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Illicit Financial Flows from Developing Countries Over the Decade Ending 2009

A December 2011 Report from Global Financial Integrity

Downloads, Data & Media Resources (Reture to Overview)


Downloads & Media Resources

Scroll down to download the full report, the executive summary, excel spreadsheets of the data used in the report and resources for media.


Download the Report

PDF Download Full Report [Low-Res] (2.90 MB)

PDF Download Full Report [High-Res] (5.30 MB)


Download Select Report Sections

PDF Download Executive Summary (249 KB)

PDF Download Abstract (90 KB)

PDF Download Foreward by Raymond Baker (102 KB)


Media Resources

Press Release: Despite Global Financial Crisis, Illicit Financial Outflows from Developing World Remain High, Finds New Reporty December 15, 2011)


PDF Download Media Tip-Sheet for Report (175 KB)



In the spirit of transparency, we're sharing with the public all of the data used to compile this report. Our hope is that sharing this data will allow others to build upon our research.


Our database and calculations are liscenced under a Creative Commons Attribution-NonCommercial-ShareAlike 3.0 Unported License.


For questions regarding the data sets, contact Sarah Freitas at (202) 293-0740 ext. 274.




All Data from the Report (.ZIP)


All Appendices from the Report (.ZIP)


All Tables from the Report (.ZIP)



* Please reference the digital version of the full report for complete source information on each appendix.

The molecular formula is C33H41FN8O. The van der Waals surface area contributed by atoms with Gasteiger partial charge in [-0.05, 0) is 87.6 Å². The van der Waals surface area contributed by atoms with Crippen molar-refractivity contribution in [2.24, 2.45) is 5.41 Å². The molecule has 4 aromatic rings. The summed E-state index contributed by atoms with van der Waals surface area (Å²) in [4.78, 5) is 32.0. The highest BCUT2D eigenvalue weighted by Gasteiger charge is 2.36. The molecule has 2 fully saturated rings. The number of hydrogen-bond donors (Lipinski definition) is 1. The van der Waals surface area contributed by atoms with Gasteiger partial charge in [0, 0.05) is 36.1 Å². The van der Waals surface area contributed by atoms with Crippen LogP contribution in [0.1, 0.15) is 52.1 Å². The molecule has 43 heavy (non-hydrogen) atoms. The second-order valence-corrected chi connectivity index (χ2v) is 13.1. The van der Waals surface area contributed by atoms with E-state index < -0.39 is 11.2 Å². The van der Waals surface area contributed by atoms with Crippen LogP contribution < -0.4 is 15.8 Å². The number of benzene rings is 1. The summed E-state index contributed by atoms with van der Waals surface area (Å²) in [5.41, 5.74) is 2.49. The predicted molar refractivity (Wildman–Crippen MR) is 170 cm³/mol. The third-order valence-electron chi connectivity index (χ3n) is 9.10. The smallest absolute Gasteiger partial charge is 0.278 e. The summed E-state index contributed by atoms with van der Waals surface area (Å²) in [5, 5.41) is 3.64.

About Illicit Financial Flows

The term, illicit financial flows, pertains to the cross-border movement of money that is illegally earned, transferred, or utilized. Illicit financial flows generally involve the transfer of money earned through illegal activities such as corruption, transactions involving contraband goods, criminal activities, and efforts to shelter wealth from a country's tax authorities.


Policy Implications

Implications for Economic Development Policy: The illicit outflows measured in this report are approximately 10 times the amount of official development assistance (ODA) going into developing countries. The ratio of illicit financial flows coming out of developing countries compared to ODA is 10-1, meaning that for every $1 in economic development assistance which goes into a developing country, $10 is lost via these illicit outflows.



Policy Recommendations

Increasing transparency in the global financial system is critical to reducing the outflow of illicit money from developing countries.


Recommendations for achieving greater transparency:





GFI Director Raymond Baker Explains Illicit Financial Flows and their Impact on Development





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